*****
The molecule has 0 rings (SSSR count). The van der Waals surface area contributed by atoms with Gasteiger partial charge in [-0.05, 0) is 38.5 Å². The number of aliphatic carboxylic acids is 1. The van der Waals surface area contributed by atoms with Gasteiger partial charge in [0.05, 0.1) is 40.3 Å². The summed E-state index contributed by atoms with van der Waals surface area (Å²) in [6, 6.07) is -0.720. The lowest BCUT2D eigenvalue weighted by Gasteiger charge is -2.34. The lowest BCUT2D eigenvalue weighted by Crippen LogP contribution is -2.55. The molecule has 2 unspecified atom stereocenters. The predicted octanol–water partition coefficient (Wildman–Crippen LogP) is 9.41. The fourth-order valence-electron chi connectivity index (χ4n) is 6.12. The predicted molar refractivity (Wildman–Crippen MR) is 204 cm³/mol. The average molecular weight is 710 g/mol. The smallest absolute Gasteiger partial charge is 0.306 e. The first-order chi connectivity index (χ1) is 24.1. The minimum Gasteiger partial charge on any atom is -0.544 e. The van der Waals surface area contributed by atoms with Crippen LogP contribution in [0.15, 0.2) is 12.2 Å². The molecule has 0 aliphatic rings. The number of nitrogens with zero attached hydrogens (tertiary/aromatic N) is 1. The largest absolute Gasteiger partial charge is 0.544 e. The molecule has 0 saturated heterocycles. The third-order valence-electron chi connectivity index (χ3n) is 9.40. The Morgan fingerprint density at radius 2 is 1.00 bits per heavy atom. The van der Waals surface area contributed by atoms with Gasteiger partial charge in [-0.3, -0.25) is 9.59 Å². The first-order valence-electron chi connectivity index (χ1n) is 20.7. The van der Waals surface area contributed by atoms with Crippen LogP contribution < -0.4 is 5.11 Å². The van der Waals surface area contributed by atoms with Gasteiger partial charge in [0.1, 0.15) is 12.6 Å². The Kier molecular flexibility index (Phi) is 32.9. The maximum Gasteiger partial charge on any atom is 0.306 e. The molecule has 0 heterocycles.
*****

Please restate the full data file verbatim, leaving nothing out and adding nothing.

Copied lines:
The molecule has 0 rings (SSSR count). The van der Waals surface area contributed by atoms with Gasteiger partial charge in [-0.05, 0) is 38.5 Å². The number of aliphatic carboxylic acids is 1. The van der Waals surface area contributed by atoms with Gasteiger partial charge in [0.05, 0.1) is 40.3 Å². The summed E-state index contributed by atoms with van der Waals surface area (Å²) in [6, 6.07) is -0.720. The lowest BCUT2D eigenvalue weighted by Gasteiger charge is -2.34. The lowest BCUT2D eigenvalue weighted by Crippen LogP contribution is -2.55. The molecule has 2 unspecified atom stereocenters. The predicted octanol–water partition coefficient (Wildman–Crippen LogP) is 9.41. The fourth-order valence-electron chi connectivity index (χ4n) is 6.12. The predicted molar refractivity (Wildman–Crippen MR) is 204 cm³/mol. The average molecular weight is 710 g/mol. The smallest absolute Gasteiger partial charge is 0.306 e. The first-order chi connectivity index (χ1) is 24.1. The minimum Gasteiger partial charge on any atom is -0.544 e. The van der Waals surface area contributed by atoms with Crippen LogP contribution in [0.15, 0.2) is 12.2 Å². The molecule has 0 aliphatic rings. The number of nitrogens with zero attached hydrogens (tertiary/aromatic N) is 1. The largest absolute Gasteiger partial charge is 0.544 e. The molecule has 0 saturated heterocycles. The third-order valence-electron chi connectivity index (χ3n) is 9.40. The Morgan fingerprint density at radius 2 is 1.00 bits per heavy atom. The van der Waals surface area contributed by atoms with Gasteiger partial charge in [-0.3, -0.25) is 9.59 Å². The first-order valence-electron chi connectivity index (χ1n) is 20.7. The van der Waals surface area contributed by atoms with Crippen LogP contribution < -0.4 is 5.11 Å². The van der Waals surface area contributed by atoms with Gasteiger partial charge in [0.1, 0.15) is 12.6 Å². The Kier molecular flexibility index (Phi) is 32.9. The maximum Gasteiger partial charge on any atom is 0.306 e. The molecule has 0 heterocycles.